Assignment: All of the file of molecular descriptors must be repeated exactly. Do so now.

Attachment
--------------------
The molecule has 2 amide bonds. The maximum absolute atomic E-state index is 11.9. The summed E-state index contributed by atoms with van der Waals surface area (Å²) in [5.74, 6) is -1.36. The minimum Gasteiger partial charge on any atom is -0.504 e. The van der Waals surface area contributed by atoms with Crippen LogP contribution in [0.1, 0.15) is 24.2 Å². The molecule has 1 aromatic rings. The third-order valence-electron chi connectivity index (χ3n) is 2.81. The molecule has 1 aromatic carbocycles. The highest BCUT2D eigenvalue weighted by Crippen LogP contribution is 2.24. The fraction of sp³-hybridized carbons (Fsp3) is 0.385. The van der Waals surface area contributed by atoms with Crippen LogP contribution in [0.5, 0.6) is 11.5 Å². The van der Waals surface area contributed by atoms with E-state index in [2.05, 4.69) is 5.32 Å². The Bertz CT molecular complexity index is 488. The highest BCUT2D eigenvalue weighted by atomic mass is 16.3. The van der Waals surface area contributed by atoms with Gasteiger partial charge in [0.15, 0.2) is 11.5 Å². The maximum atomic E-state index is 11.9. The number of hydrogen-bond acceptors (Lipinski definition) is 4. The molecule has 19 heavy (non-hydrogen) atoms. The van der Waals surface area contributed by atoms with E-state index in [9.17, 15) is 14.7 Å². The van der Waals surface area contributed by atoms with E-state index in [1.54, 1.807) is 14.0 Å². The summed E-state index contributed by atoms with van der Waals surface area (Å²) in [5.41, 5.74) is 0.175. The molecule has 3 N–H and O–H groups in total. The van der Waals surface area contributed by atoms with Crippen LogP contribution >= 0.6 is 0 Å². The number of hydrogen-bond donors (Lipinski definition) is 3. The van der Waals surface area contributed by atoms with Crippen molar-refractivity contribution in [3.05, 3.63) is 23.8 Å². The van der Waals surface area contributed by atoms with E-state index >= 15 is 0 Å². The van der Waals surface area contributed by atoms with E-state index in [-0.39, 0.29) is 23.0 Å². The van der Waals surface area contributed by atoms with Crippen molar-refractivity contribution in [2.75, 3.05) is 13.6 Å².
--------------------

The molecule has 2 amide bonds. The maximum absolute atomic E-state index is 11.9. The summed E-state index contributed by atoms with van der Waals surface area (Å²) in [5.74, 6) is -1.36. The minimum Gasteiger partial charge on any atom is -0.504 e. The van der Waals surface area contributed by atoms with Crippen LogP contribution in [0.1, 0.15) is 24.2 Å². The molecule has 1 aromatic rings. The third-order valence-electron chi connectivity index (χ3n) is 2.81. The molecule has 1 aromatic carbocycles. The highest BCUT2D eigenvalue weighted by Crippen LogP contribution is 2.24. The fraction of sp³-hybridized carbons (Fsp3) is 0.385. The van der Waals surface area contributed by atoms with Crippen LogP contribution in [0.5, 0.6) is 11.5 Å². The van der Waals surface area contributed by atoms with E-state index in [2.05, 4.69) is 5.32 Å². The Bertz CT molecular complexity index is 488. The highest BCUT2D eigenvalue weighted by atomic mass is 16.3. The van der Waals surface area contributed by atoms with Gasteiger partial charge in [0.15, 0.2) is 11.5 Å². The maximum atomic E-state index is 11.9. The number of hydrogen-bond acceptors (Lipinski definition) is 4. The molecule has 19 heavy (non-hydrogen) atoms. The van der Waals surface area contributed by atoms with E-state index in [9.17, 15) is 14.7 Å². The van der Waals surface area contributed by atoms with E-state index in [1.54, 1.807) is 14.0 Å². The summed E-state index contributed by atoms with van der Waals surface area (Å²) in [5.41, 5.74) is 0.175. The molecule has 3 N–H and O–H groups in total. The van der Waals surface area contributed by atoms with Crippen LogP contribution >= 0.6 is 0 Å². The number of hydrogen-bond donors (Lipinski definition) is 3. The van der Waals surface area contributed by atoms with Crippen molar-refractivity contribution in [3.05, 3.63) is 23.8 Å². The van der Waals surface area contributed by atoms with E-state index >= 15 is 0 Å². The van der Waals surface area contributed by atoms with E-state index in [-0.39, 0.29) is 23.0 Å². The van der Waals surface area contributed by atoms with Crippen molar-refractivity contribution in [2.75, 3.05) is 13.6 Å².